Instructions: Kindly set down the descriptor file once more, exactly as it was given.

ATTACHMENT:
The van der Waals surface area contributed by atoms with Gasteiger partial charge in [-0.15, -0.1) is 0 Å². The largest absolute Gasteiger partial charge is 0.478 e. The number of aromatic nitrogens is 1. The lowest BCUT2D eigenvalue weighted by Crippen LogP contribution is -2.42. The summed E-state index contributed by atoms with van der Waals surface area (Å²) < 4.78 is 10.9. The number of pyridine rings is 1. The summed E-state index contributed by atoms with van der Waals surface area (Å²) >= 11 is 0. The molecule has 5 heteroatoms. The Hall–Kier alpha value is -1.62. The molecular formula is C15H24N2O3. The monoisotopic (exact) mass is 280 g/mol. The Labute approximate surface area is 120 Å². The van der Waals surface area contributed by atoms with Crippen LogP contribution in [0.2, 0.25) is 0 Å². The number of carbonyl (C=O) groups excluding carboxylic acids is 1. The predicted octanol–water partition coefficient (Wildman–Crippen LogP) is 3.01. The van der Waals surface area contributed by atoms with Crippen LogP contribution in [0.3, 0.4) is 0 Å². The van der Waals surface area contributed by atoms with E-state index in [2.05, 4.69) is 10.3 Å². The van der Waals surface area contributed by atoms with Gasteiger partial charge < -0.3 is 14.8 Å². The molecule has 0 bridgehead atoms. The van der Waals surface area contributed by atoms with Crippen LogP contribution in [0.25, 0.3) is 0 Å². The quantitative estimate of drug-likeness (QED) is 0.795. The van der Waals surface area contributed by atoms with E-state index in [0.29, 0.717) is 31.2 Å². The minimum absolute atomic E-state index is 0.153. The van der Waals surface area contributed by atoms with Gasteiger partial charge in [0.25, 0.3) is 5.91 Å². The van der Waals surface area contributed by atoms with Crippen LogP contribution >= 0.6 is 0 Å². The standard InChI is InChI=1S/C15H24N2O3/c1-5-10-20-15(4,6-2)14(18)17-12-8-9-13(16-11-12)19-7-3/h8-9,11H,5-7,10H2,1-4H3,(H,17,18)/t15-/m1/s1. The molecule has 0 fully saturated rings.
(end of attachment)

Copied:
The van der Waals surface area contributed by atoms with Gasteiger partial charge in [-0.15, -0.1) is 0 Å². The largest absolute Gasteiger partial charge is 0.478 e. The number of aromatic nitrogens is 1. The lowest BCUT2D eigenvalue weighted by Crippen LogP contribution is -2.42. The summed E-state index contributed by atoms with van der Waals surface area (Å²) < 4.78 is 10.9. The number of pyridine rings is 1. The summed E-state index contributed by atoms with van der Waals surface area (Å²) >= 11 is 0. The molecule has 5 heteroatoms. The Hall–Kier alpha value is -1.62. The molecular formula is C15H24N2O3. The monoisotopic (exact) mass is 280 g/mol. The Labute approximate surface area is 120 Å². The van der Waals surface area contributed by atoms with Crippen LogP contribution in [0.2, 0.25) is 0 Å². The number of carbonyl (C=O) groups excluding carboxylic acids is 1. The predicted octanol–water partition coefficient (Wildman–Crippen LogP) is 3.01. The van der Waals surface area contributed by atoms with Crippen LogP contribution in [0.3, 0.4) is 0 Å². The van der Waals surface area contributed by atoms with E-state index in [2.05, 4.69) is 10.3 Å². The van der Waals surface area contributed by atoms with Gasteiger partial charge < -0.3 is 14.8 Å². The molecule has 0 bridgehead atoms. The van der Waals surface area contributed by atoms with Crippen LogP contribution in [0.25, 0.3) is 0 Å². The quantitative estimate of drug-likeness (QED) is 0.795. The van der Waals surface area contributed by atoms with E-state index in [0.29, 0.717) is 31.2 Å². The minimum absolute atomic E-state index is 0.153. The van der Waals surface area contributed by atoms with Gasteiger partial charge in [0.25, 0.3) is 5.91 Å². The van der Waals surface area contributed by atoms with Crippen LogP contribution >= 0.6 is 0 Å². The standard InChI is InChI=1S/C15H24N2O3/c1-5-10-20-15(4,6-2)14(18)17-12-8-9-13(16-11-12)19-7-3/h8-9,11H,5-7,10H2,1-4H3,(H,17,18)/t15-/m1/s1. The molecule has 0 fully saturated rings.